Some work proceeded intermittently on the structure of the nave between the west front and the eastern arm but during the 16th century, this ceased.

The Cathedral in 1856 showing the unfinished South Tower with its ancient crane, the Gothic eastern end and south transept.
19th century completion
With the nineteenth century romantic enthusiasm for the Middle Ages and spurred on by the lucky discovery of the original plan for the facade, it was decided, with the commitment of the Prussian Court, to complete the cathedral. It was achieved by civic effort, the Central-Dombauverein, founded in 1842, raised two thirds of the enormous costs (over US$ 1 billion in today's money), while the Prussian state supplied the remaining third.

Work resumed in 1842 to the original design of the surviving medieval plans and drawings, but utilising more modern construction techniques including iron roof girders. The nave was completed and the towers were added.

The completion of Germany's largest cathedral was celebrated as a national event in 1880, 632 years after construction had begun. The celebration was attended by Emperor Wilhelm I.

World War II and post-war history
The cathedral suffered fourteen hits by aerial bombs during World War II. It did not at all collapse, but stood tall in an otherwise flattened city. Believers said it was divine intervention. The truth is however more prosaic. In a world without GPS, the tall building was perfect for allied aircraft to use as a landmark from which to calculate bearings to other bomb targets in Germany and southern Europe, and thus was left intact for pilots of future missions use as reference points.[citation needed]

The repairs to the building were completed in 1956. In the northwest tower's base, an emergency repair carried out with bad-quality brick taken from a nearby war ruin (see German Wikipedia "Kölner Domplombe") remained visible until the late 1990s as a reminder of the War, but then it was decided to reconstruct this section according to the original appearance.

Some repair and maintenance work is almost constantly being carried out in some section of the building, which is almost never completely free of scaffolding, since wind, rain, and pollution slowly eat away at the stones. The Dombauhütte, which was established to build the cathedral and repair the cathedral, is said to employ the best stonemasons of the Rhineland. There is a common joke in Cologne that the leader of the Dombauhütte, the Dombaumeister (master builder of the cathedral), has to be Catholic and free from giddiness. The current Dombaumeisterin is Barbara Schock-Werner. Half of the costs of repair and maintenance are still borne by the Dombauverein.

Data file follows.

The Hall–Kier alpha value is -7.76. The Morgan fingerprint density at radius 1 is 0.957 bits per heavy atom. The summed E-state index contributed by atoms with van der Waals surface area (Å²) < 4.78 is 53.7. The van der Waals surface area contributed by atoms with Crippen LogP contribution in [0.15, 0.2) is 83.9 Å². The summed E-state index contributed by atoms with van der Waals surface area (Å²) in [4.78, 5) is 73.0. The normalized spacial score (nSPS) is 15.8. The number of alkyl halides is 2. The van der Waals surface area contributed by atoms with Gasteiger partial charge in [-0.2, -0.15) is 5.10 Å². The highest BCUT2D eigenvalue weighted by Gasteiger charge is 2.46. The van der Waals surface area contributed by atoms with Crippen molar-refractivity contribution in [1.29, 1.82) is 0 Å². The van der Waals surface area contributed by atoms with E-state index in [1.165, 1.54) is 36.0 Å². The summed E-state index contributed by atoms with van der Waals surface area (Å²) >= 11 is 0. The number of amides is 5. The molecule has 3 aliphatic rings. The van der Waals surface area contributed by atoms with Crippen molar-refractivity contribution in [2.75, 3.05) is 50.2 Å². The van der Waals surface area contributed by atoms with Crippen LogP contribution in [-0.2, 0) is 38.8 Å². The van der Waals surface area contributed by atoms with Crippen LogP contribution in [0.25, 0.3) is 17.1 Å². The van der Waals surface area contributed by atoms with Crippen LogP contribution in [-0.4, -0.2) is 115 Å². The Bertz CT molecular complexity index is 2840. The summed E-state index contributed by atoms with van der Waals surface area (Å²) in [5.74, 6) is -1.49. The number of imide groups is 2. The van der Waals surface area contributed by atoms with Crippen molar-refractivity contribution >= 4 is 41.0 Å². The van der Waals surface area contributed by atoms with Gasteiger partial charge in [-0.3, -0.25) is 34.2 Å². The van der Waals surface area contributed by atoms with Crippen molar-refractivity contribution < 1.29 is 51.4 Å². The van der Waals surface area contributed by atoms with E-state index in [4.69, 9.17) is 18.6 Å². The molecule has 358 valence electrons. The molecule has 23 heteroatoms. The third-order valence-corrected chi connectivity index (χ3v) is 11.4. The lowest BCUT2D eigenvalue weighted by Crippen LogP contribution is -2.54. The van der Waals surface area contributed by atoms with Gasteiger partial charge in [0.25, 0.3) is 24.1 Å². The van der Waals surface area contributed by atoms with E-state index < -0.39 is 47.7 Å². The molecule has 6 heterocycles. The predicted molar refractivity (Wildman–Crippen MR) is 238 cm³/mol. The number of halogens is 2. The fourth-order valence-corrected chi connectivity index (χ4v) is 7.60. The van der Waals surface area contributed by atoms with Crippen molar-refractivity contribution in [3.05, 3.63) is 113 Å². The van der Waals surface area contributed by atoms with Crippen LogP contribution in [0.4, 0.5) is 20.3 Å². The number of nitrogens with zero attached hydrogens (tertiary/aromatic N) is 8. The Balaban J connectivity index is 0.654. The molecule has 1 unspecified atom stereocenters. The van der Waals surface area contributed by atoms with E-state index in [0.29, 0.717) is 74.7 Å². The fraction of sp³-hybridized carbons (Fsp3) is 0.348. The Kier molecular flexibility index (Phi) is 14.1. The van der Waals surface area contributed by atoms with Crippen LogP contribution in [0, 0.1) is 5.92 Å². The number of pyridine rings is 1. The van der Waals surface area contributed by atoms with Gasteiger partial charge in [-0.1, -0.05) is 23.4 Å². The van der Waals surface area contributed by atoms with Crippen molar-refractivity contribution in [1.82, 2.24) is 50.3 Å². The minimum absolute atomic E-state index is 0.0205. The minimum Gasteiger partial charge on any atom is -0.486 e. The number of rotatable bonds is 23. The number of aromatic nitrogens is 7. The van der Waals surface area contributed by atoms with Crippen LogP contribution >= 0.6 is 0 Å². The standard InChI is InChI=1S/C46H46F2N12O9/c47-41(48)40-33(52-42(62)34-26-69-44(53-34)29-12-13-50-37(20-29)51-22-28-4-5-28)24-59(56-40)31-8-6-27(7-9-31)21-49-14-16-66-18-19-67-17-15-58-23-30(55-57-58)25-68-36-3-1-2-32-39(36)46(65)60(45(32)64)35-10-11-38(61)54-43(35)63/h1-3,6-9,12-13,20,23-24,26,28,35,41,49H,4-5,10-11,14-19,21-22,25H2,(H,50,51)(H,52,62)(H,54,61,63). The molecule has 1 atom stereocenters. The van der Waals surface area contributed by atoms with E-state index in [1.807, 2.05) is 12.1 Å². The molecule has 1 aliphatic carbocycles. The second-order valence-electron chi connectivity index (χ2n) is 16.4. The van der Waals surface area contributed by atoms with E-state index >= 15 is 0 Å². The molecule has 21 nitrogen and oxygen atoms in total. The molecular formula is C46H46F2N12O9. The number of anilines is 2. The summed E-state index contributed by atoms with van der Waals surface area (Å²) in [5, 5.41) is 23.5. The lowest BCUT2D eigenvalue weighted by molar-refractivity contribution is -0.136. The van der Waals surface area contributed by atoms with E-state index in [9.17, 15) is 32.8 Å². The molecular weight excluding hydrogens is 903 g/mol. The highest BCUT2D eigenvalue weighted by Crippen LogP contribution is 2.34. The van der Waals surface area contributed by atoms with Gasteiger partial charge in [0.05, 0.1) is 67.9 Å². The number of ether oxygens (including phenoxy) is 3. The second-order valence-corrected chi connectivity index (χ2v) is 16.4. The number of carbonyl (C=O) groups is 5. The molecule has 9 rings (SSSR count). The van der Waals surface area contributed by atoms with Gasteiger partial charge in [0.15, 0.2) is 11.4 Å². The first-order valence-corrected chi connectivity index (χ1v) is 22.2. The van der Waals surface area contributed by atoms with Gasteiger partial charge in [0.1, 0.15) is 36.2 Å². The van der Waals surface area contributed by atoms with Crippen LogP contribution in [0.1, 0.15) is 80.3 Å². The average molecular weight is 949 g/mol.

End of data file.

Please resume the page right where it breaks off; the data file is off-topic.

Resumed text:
On August 25, 2007, the cathedral received a new stained glass in the south transept window. With 113 square metres of glass, the window was created by the German artist Gerhard Richter. It is composed of 11,500 identically sized pieces of coloured glass resembling pixels, randomly arranged by computer, which create a colorful "carpet". Since the loss of the original window in World War II, the space had been temporarily filled with plain glass. Joachim Cardinal Meissner, who had preferred a figurative depiction of 20th-century Catholic martyrs for the window, did not attend the unveiling.

World Heritage Site
In 1996, the cathedral was added to the UNESCO World Heritage List of culturally important sites. In 2004 it was placed on the "World Heritage in Danger" list due to nearby high-rise building and its visual impact upon the site, as the only Western site in danger. The cathedral was removed from the List of In Danger Sites in 2006, following the authorities' decision to limit the heights of buildings constructed near and around the cathedral.

As a World Heritage Site, and with its convenient position on tourist routes, Cologne Cathedral is a major tourist attraction, the visitors including many who travel there as a Christian pilgrimage.

World Youth Day 2005: there were nearly 1 million visitors.

The cathedral is open every day from 6.00am to 7.30pm; admission is free except for tower ascent and the treasury. Visitors can climb 509 steps of the spiral staircase to a viewing platform about 98 metres above the ground.

On May 12, 2001, the American rock band R.E.M. performed a free concert in Roncalliplatz, the square to the south side of Cologne Cathedral. The concert was organised to promote the eradication of violence in schools, and was in part broadcast live on MTV Europe.

On August 18, 2005, Pope Benedict XVI visited the cathedral as part of his apostolic visit to Germany as part of World Youth Day 2005 festivities. An estimated 1 million pilgrims visited the cathedral during this time. Also as part of the events of World Youth Day, Cologne Cathedral hosted a televised gala performance of Beethoven's Missa Solemnis, performed by the Royal Philharmonic Orchestra and the London Philharmonic Choir conducted by Sir Gilbert Levine.

The design of Cologne Cathedral was based quite closely on that of Amiens Cathedral in terms of groundplan, style and the width to height proportion of the central nave. The plan is in the shape of a Latin Cross, as is usual with Gothic cathedrals. It has two aisles on either side, which help to support one of the very highest Gothic vaults in the world, being nearly as tall as that of the ill-fated Beauvais Cathedral, much of which collapsed. Externally the outward thrust of the vault is taken up by flying buttresses in the French manner. The eastern end has a single ambulatory, the second aisle resolving into a chevette of seven radiating chapels.